Jane Goodall Would Be Proud…
I first came a crossed the Monkey Picked Tea while in search for good cream tea. I had never heard of it before but the name intrigued me as did the description of its fruity flavor. It is an oolong tea known for its orchid aroma. I was given a pot of this intriguing tea along with my scone, clotted cream and jam. I was immediately hooked but I had one nagging question: why was it called Monkey Picked Tea?
I had never heard of Monkey Picked Tea before. I thought that it was a tea specific to this unique store: http://www.wearetea.com/. Upon performing a little investigation, I was delighted to find that it was a type of tea (much like Earl Grey, Moroccan Mint or English breakfast) but the name itself suggested an important aspect of the tea: it’s picked by monkeys.
(Photo shamelessly pilfered willy nilly from this fine forum over here.)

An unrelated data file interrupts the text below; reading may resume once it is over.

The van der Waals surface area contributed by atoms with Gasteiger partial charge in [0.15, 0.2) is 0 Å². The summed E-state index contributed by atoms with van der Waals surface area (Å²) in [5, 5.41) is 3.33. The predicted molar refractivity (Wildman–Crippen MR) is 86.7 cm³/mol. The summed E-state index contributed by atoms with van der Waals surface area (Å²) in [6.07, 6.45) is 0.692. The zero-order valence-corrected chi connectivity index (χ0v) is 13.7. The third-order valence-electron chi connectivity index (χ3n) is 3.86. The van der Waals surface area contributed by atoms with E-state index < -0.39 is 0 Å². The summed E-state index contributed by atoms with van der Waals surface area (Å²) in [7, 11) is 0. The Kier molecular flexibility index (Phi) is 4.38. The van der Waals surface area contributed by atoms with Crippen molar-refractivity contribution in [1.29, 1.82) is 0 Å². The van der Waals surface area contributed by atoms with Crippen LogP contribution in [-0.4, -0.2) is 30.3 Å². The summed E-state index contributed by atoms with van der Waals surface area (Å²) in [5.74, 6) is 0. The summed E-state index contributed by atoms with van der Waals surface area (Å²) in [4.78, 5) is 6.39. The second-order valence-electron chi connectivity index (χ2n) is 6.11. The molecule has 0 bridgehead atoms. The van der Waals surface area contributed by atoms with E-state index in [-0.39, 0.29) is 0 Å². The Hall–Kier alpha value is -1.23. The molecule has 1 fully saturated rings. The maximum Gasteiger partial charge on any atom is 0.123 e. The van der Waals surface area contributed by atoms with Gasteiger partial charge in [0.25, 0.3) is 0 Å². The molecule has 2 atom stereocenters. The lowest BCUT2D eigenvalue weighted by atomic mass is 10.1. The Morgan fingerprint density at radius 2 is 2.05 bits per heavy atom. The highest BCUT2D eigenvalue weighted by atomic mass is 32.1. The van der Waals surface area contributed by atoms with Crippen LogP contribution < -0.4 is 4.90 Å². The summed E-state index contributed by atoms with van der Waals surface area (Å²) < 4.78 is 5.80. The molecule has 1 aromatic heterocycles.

Figure 1: This photo is of a Macaque taken by another Macaque…true story.
According to legend, a monk was walking with his monkey in a garden when he felt a particular need for tea. Unfortunately for the monk, the nearest tea leaves were high and the mountain face where the leaves grew was also too steep. All hope for delicious tea seemed lost; however, the monkey (having sensed his master’s distress on the lack of tea) took matters into his own little hands and climbed the mountain and tree to fetch tea leaves for his master. Life was good.
Since then the tradition was continued. Today, it is said that only a small unnamed village in the Wuyi Mountains of Fujian Province in China continues the tradition. This village has trained monkeys that climb to the highest level to pick the youngest tea leaves.
According to other tea aficionados the legend was inspired by the children dressed in monkey outfits as they picked the tea leaves. This is not true.
Whether or not you believe it, dear reader, is up to you. Personally, I believe the above photo says it all. A Macaque was given a camera where he proceeded to take hundreds of photos including the cheesy grin above. I will conveniently ignore the fact that the vast majority of the photos were out of focus.
So, if the legend is not true, where did the name come from?
Like this article on Monkey Picked Tea? Check out the followup, with Part 2.